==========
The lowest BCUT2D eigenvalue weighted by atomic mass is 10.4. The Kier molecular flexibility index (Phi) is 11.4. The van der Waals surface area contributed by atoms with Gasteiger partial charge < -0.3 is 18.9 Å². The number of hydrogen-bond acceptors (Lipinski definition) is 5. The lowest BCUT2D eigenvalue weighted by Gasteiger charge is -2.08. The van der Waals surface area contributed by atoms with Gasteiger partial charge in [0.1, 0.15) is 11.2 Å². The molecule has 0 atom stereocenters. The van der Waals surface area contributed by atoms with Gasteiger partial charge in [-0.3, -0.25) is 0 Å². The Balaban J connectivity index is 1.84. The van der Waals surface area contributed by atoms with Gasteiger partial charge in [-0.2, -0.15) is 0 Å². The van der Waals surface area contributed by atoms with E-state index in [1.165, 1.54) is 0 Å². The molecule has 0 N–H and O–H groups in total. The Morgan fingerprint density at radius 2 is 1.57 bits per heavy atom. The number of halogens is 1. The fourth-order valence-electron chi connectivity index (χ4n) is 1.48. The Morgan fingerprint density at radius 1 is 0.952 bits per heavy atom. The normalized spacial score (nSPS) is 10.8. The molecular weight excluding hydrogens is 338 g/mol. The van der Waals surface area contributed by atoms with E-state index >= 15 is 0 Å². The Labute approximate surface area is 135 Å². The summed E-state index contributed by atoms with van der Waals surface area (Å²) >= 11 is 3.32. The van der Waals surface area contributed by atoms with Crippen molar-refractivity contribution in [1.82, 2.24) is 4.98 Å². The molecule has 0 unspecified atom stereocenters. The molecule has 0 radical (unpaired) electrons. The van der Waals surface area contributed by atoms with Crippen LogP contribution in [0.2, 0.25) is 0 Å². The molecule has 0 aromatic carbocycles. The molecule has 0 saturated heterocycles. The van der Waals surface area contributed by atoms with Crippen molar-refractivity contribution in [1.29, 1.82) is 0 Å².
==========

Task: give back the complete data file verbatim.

The lowest BCUT2D eigenvalue weighted by atomic mass is 10.4. The Kier molecular flexibility index (Phi) is 11.4. The van der Waals surface area contributed by atoms with Gasteiger partial charge < -0.3 is 18.9 Å². The number of hydrogen-bond acceptors (Lipinski definition) is 5. The lowest BCUT2D eigenvalue weighted by Gasteiger charge is -2.08. The van der Waals surface area contributed by atoms with Gasteiger partial charge in [0.1, 0.15) is 11.2 Å². The molecule has 0 atom stereocenters. The van der Waals surface area contributed by atoms with Gasteiger partial charge in [-0.3, -0.25) is 0 Å². The Balaban J connectivity index is 1.84. The van der Waals surface area contributed by atoms with Gasteiger partial charge in [-0.2, -0.15) is 0 Å². The van der Waals surface area contributed by atoms with E-state index in [1.165, 1.54) is 0 Å². The molecule has 0 N–H and O–H groups in total. The Morgan fingerprint density at radius 2 is 1.57 bits per heavy atom. The number of halogens is 1. The fourth-order valence-electron chi connectivity index (χ4n) is 1.48. The Morgan fingerprint density at radius 1 is 0.952 bits per heavy atom. The normalized spacial score (nSPS) is 10.8. The molecular weight excluding hydrogens is 338 g/mol. The van der Waals surface area contributed by atoms with E-state index >= 15 is 0 Å². The Labute approximate surface area is 135 Å². The summed E-state index contributed by atoms with van der Waals surface area (Å²) >= 11 is 3.32. The van der Waals surface area contributed by atoms with Crippen molar-refractivity contribution in [1.82, 2.24) is 4.98 Å². The molecule has 0 unspecified atom stereocenters. The molecule has 0 radical (unpaired) electrons. The van der Waals surface area contributed by atoms with Crippen LogP contribution in [0.2, 0.25) is 0 Å². The molecule has 0 aromatic carbocycles. The molecule has 0 saturated heterocycles. The van der Waals surface area contributed by atoms with Crippen molar-refractivity contribution in [1.29, 1.82) is 0 Å².